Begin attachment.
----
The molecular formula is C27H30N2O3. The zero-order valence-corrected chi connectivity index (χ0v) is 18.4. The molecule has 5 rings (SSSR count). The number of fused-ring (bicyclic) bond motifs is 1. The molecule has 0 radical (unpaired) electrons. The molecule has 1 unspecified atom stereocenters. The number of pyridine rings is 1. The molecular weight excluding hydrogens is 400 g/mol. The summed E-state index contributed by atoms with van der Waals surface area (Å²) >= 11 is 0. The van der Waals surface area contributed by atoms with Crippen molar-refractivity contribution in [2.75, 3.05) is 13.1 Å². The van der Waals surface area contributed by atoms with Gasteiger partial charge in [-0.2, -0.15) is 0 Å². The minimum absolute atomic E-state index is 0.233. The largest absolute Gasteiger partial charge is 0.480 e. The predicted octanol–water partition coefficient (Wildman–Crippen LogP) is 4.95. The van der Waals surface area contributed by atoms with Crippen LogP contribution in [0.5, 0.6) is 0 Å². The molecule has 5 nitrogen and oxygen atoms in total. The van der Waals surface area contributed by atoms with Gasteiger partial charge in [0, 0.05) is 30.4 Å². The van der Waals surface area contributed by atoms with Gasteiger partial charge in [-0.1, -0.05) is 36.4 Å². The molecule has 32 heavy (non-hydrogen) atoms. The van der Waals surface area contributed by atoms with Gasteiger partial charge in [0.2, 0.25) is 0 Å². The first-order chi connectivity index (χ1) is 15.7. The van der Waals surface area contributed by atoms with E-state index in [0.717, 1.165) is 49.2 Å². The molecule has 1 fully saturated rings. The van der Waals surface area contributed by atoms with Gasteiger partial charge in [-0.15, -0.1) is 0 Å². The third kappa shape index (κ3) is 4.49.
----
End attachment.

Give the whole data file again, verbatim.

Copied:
The molecular formula is C27H30N2O3. The zero-order valence-corrected chi connectivity index (χ0v) is 18.4. The molecule has 5 rings (SSSR count). The number of fused-ring (bicyclic) bond motifs is 1. The molecule has 0 radical (unpaired) electrons. The molecule has 1 unspecified atom stereocenters. The number of pyridine rings is 1. The molecular weight excluding hydrogens is 400 g/mol. The summed E-state index contributed by atoms with van der Waals surface area (Å²) >= 11 is 0. The van der Waals surface area contributed by atoms with Crippen molar-refractivity contribution in [2.75, 3.05) is 13.1 Å². The van der Waals surface area contributed by atoms with Gasteiger partial charge in [-0.2, -0.15) is 0 Å². The minimum absolute atomic E-state index is 0.233. The largest absolute Gasteiger partial charge is 0.480 e. The predicted octanol–water partition coefficient (Wildman–Crippen LogP) is 4.95. The van der Waals surface area contributed by atoms with Crippen LogP contribution in [0.5, 0.6) is 0 Å². The molecule has 5 nitrogen and oxygen atoms in total. The van der Waals surface area contributed by atoms with Gasteiger partial charge in [0, 0.05) is 30.4 Å². The van der Waals surface area contributed by atoms with Gasteiger partial charge in [-0.1, -0.05) is 36.4 Å². The molecule has 32 heavy (non-hydrogen) atoms. The van der Waals surface area contributed by atoms with Gasteiger partial charge in [0.2, 0.25) is 0 Å². The first-order chi connectivity index (χ1) is 15.7. The van der Waals surface area contributed by atoms with E-state index in [0.717, 1.165) is 49.2 Å². The molecule has 1 fully saturated rings. The van der Waals surface area contributed by atoms with Gasteiger partial charge in [-0.15, -0.1) is 0 Å². The third kappa shape index (κ3) is 4.49.